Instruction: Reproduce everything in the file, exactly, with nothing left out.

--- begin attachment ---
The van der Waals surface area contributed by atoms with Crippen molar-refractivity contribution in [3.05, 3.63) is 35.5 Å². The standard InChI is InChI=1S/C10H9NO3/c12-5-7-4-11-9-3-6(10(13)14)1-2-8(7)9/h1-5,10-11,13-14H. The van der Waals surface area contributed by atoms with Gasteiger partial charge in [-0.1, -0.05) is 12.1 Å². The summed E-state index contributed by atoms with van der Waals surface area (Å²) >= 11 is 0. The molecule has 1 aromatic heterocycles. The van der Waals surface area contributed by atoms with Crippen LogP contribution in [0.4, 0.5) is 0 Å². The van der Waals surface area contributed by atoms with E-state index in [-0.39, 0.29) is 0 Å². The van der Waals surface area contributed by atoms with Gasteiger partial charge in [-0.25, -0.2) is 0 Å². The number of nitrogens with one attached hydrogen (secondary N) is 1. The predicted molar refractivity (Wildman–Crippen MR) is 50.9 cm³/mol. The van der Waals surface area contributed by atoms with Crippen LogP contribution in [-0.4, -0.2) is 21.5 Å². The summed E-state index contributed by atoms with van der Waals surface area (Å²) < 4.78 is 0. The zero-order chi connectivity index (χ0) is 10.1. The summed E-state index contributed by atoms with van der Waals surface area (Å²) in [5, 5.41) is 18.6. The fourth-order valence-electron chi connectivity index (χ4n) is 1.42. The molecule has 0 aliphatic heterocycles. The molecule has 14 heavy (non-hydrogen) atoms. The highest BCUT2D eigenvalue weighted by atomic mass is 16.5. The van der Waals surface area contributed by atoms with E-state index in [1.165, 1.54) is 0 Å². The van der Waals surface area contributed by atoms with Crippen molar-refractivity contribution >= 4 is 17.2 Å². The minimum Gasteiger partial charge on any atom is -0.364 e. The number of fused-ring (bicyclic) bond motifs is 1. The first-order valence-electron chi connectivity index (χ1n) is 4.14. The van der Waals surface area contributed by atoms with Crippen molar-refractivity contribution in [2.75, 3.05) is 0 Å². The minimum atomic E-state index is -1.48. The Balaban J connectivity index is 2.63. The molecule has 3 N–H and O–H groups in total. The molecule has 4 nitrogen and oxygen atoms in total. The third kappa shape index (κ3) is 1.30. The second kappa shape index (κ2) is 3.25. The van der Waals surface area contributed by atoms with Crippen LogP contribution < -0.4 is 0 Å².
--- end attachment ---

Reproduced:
The van der Waals surface area contributed by atoms with Crippen molar-refractivity contribution in [3.05, 3.63) is 35.5 Å². The standard InChI is InChI=1S/C10H9NO3/c12-5-7-4-11-9-3-6(10(13)14)1-2-8(7)9/h1-5,10-11,13-14H. The van der Waals surface area contributed by atoms with Gasteiger partial charge in [-0.1, -0.05) is 12.1 Å². The summed E-state index contributed by atoms with van der Waals surface area (Å²) >= 11 is 0. The molecule has 1 aromatic heterocycles. The van der Waals surface area contributed by atoms with Crippen LogP contribution in [0.4, 0.5) is 0 Å². The van der Waals surface area contributed by atoms with E-state index in [-0.39, 0.29) is 0 Å². The van der Waals surface area contributed by atoms with Gasteiger partial charge in [-0.25, -0.2) is 0 Å². The number of nitrogens with one attached hydrogen (secondary N) is 1. The predicted molar refractivity (Wildman–Crippen MR) is 50.9 cm³/mol. The van der Waals surface area contributed by atoms with Crippen LogP contribution in [-0.4, -0.2) is 21.5 Å². The summed E-state index contributed by atoms with van der Waals surface area (Å²) < 4.78 is 0. The zero-order chi connectivity index (χ0) is 10.1. The summed E-state index contributed by atoms with van der Waals surface area (Å²) in [5, 5.41) is 18.6. The fourth-order valence-electron chi connectivity index (χ4n) is 1.42. The molecule has 0 aliphatic heterocycles. The molecule has 14 heavy (non-hydrogen) atoms. The highest BCUT2D eigenvalue weighted by atomic mass is 16.5. The van der Waals surface area contributed by atoms with E-state index in [1.165, 1.54) is 0 Å². The van der Waals surface area contributed by atoms with Crippen molar-refractivity contribution >= 4 is 17.2 Å². The minimum Gasteiger partial charge on any atom is -0.364 e. The number of fused-ring (bicyclic) bond motifs is 1. The first-order valence-electron chi connectivity index (χ1n) is 4.14. The van der Waals surface area contributed by atoms with Crippen molar-refractivity contribution in [2.75, 3.05) is 0 Å². The minimum atomic E-state index is -1.48. The Balaban J connectivity index is 2.63. The molecule has 3 N–H and O–H groups in total. The molecule has 4 nitrogen and oxygen atoms in total. The third kappa shape index (κ3) is 1.30. The second kappa shape index (κ2) is 3.25. The van der Waals surface area contributed by atoms with Crippen LogP contribution < -0.4 is 0 Å².